PERFORMANCES IN PHILADELPHIA
At home in Philadelphia, Curtis is launching another stellar season of performances, which are the core of the school’s “learn by doing” philosophy. Tying together many of the season’s events is the all-school project focusing on the Darmstadt school of avant-garde composers that emerged in the mid-20th century. Since 2007 Curtis has leveraged an annual all-school project–hailed by the New York Times as the “best teaching idea” of 2008–to serve as a focal point for artistic programs and the academic curriculum.
The Curtis 20/21 Ensemble sets the stage with performances throughout the season dedicated to the revolutionary impact of the Darmstadt school (November 11-April 29), the majority as part of the Student Recital Series. Continuing its celebrated legacy as the leading concert stage for some of the world’s finest young musicians, the Student Recital Series is the school’s signature performance series, offering free performances every Monday, Wednesday, and Friday night throughout the school year (October 23-May 13). World-renowned faculty and guest artists also join Curtis students throughout the season.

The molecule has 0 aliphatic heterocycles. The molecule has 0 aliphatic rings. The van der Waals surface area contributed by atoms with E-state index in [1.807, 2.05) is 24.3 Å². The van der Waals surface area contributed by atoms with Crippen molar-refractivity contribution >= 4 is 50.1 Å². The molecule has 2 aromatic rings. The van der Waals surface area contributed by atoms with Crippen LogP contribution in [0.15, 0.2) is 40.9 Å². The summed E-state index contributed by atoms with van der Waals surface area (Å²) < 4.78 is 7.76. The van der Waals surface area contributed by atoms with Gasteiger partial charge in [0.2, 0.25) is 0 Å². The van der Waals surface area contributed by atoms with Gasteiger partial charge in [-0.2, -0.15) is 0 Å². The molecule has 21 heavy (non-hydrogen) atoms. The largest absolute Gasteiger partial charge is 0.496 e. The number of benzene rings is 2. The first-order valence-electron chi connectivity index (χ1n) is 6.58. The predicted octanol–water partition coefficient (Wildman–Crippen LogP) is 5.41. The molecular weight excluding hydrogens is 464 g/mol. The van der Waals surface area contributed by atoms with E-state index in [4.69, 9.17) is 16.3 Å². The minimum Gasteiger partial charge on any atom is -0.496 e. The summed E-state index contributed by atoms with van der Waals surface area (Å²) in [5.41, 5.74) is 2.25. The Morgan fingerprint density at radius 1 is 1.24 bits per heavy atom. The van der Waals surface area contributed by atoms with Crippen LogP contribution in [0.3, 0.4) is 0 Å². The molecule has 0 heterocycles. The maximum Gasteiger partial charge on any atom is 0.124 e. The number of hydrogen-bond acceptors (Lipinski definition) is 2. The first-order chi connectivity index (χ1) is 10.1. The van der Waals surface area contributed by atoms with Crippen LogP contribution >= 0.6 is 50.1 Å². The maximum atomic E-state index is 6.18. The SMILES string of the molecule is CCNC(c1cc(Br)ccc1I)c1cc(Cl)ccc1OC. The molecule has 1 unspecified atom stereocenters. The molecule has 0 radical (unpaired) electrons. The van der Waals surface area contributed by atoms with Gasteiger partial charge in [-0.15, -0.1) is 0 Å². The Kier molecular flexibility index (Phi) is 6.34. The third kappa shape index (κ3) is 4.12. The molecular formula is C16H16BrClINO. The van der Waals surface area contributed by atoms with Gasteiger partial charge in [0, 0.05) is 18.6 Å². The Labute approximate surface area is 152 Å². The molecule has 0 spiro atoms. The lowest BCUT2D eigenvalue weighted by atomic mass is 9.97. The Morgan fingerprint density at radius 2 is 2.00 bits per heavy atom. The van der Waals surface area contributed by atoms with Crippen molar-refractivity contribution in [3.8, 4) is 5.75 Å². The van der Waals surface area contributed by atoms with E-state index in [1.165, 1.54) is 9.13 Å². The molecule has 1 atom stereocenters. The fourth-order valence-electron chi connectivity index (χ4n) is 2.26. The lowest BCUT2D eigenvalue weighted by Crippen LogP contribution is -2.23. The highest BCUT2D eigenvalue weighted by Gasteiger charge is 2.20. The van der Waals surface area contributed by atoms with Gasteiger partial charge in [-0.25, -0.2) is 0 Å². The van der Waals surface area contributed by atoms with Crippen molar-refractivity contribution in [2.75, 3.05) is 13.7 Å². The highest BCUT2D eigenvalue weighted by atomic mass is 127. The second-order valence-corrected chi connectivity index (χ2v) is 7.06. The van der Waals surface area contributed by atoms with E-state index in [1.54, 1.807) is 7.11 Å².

The Curtis Symphony Orchestra recently opened its season with Philadelphia Orchestra music director Yannick Nézet-Séguin leading a program of 20th-century masterworks (October 18). Later this year, Ludovic Morlot brings the orchestra to Carnegie Hall (February 1) following a performance in Philadelphia (January 31), and Michael Stern (’86) conducts the final concert of the year (April 17).
The Curtis Opera Theatre celebrates the 30-year legacy of artistic director Mikael Eliasen with the Amadeus Affair (May 6), a special gala performance of Mozart’s Le nozze di Figaro at the Kimmel Center (also offered May 4, 7, 8). Also featured this season is Massenet’s Manon (November 19-22), the fast-selling world premiere of Empty the House by Curtis composition student Rene Orth and Pulitzer Prize-winning librettist Mark Campbell (January 21-24), and the nearly sold-out production of Richard Strauss’s Capriccio (March 2, 4, 6), an annual joint production with Opera Philadelphia and the Kimmel Center for the Performing Arts.